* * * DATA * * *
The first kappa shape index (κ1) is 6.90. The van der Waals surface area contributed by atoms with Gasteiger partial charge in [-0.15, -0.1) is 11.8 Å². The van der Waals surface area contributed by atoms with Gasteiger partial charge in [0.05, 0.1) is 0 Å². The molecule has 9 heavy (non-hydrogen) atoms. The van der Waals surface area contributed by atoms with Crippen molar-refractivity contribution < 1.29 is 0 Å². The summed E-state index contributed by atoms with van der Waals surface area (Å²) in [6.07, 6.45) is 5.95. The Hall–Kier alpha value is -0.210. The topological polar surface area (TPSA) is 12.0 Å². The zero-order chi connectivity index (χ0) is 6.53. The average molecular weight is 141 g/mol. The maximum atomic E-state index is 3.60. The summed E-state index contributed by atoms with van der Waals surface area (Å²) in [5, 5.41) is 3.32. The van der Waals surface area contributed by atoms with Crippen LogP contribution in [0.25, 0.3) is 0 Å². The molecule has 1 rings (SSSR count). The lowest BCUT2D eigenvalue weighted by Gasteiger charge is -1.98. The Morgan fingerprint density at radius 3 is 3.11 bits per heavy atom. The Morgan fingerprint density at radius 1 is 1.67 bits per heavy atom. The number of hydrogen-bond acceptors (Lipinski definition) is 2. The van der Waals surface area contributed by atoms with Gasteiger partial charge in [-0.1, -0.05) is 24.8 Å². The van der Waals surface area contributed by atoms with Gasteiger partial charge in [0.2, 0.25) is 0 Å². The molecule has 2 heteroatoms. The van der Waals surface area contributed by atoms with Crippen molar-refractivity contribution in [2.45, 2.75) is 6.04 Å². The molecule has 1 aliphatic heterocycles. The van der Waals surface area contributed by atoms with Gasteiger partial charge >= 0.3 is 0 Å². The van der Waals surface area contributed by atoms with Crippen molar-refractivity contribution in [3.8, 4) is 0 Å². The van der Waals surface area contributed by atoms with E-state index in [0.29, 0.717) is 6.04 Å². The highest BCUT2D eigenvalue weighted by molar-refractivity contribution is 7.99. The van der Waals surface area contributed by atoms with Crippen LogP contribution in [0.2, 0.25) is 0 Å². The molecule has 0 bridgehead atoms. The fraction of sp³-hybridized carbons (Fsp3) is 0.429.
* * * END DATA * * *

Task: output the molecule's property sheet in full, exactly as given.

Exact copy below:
The first kappa shape index (κ1) is 6.90. The van der Waals surface area contributed by atoms with Gasteiger partial charge in [-0.15, -0.1) is 11.8 Å². The van der Waals surface area contributed by atoms with Gasteiger partial charge in [0.05, 0.1) is 0 Å². The molecule has 9 heavy (non-hydrogen) atoms. The van der Waals surface area contributed by atoms with Crippen molar-refractivity contribution < 1.29 is 0 Å². The summed E-state index contributed by atoms with van der Waals surface area (Å²) in [6.07, 6.45) is 5.95. The Hall–Kier alpha value is -0.210. The topological polar surface area (TPSA) is 12.0 Å². The zero-order chi connectivity index (χ0) is 6.53. The average molecular weight is 141 g/mol. The maximum atomic E-state index is 3.60. The summed E-state index contributed by atoms with van der Waals surface area (Å²) in [5, 5.41) is 3.32. The van der Waals surface area contributed by atoms with Crippen LogP contribution in [0.25, 0.3) is 0 Å². The molecule has 1 rings (SSSR count). The lowest BCUT2D eigenvalue weighted by Gasteiger charge is -1.98. The Morgan fingerprint density at radius 3 is 3.11 bits per heavy atom. The Morgan fingerprint density at radius 1 is 1.67 bits per heavy atom. The number of hydrogen-bond acceptors (Lipinski definition) is 2. The van der Waals surface area contributed by atoms with Gasteiger partial charge in [-0.1, -0.05) is 24.8 Å². The van der Waals surface area contributed by atoms with Gasteiger partial charge in [0.2, 0.25) is 0 Å². The molecule has 2 heteroatoms. The van der Waals surface area contributed by atoms with Crippen molar-refractivity contribution in [2.45, 2.75) is 6.04 Å². The molecule has 1 aliphatic heterocycles. The van der Waals surface area contributed by atoms with Gasteiger partial charge >= 0.3 is 0 Å². The van der Waals surface area contributed by atoms with Crippen molar-refractivity contribution in [3.8, 4) is 0 Å². The van der Waals surface area contributed by atoms with E-state index in [0.29, 0.717) is 6.04 Å². The highest BCUT2D eigenvalue weighted by molar-refractivity contribution is 7.99. The van der Waals surface area contributed by atoms with Crippen LogP contribution in [0.2, 0.25) is 0 Å². The molecule has 0 bridgehead atoms. The fraction of sp³-hybridized carbons (Fsp3) is 0.429.